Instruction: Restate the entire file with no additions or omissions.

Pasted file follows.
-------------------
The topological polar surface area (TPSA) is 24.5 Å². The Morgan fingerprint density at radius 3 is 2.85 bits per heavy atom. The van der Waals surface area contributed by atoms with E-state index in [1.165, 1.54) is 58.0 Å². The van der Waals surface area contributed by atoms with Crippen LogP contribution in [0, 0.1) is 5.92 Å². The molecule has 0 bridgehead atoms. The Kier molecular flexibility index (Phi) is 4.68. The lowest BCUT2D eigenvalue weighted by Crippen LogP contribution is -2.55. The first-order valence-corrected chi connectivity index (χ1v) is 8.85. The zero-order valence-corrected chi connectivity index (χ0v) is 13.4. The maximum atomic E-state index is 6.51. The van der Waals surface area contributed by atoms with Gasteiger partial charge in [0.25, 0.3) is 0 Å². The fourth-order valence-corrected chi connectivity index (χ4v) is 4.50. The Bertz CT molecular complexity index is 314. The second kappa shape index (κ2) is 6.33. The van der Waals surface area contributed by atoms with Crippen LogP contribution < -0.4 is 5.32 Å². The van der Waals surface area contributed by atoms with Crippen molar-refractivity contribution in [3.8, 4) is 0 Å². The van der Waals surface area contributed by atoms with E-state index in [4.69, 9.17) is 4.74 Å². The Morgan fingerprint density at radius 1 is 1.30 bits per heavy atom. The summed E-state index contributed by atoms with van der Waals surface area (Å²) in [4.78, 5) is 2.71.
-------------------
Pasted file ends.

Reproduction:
The topological polar surface area (TPSA) is 24.5 Å². The Morgan fingerprint density at radius 3 is 2.85 bits per heavy atom. The van der Waals surface area contributed by atoms with E-state index in [1.165, 1.54) is 58.0 Å². The van der Waals surface area contributed by atoms with Crippen LogP contribution in [0, 0.1) is 5.92 Å². The molecule has 0 bridgehead atoms. The Kier molecular flexibility index (Phi) is 4.68. The lowest BCUT2D eigenvalue weighted by Crippen LogP contribution is -2.55. The first-order valence-corrected chi connectivity index (χ1v) is 8.85. The zero-order valence-corrected chi connectivity index (χ0v) is 13.4. The maximum atomic E-state index is 6.51. The van der Waals surface area contributed by atoms with Gasteiger partial charge in [0.25, 0.3) is 0 Å². The fourth-order valence-corrected chi connectivity index (χ4v) is 4.50. The Bertz CT molecular complexity index is 314. The second kappa shape index (κ2) is 6.33. The van der Waals surface area contributed by atoms with Crippen LogP contribution < -0.4 is 5.32 Å². The van der Waals surface area contributed by atoms with Crippen molar-refractivity contribution in [3.8, 4) is 0 Å². The van der Waals surface area contributed by atoms with E-state index in [4.69, 9.17) is 4.74 Å². The Morgan fingerprint density at radius 1 is 1.30 bits per heavy atom. The summed E-state index contributed by atoms with van der Waals surface area (Å²) in [4.78, 5) is 2.71.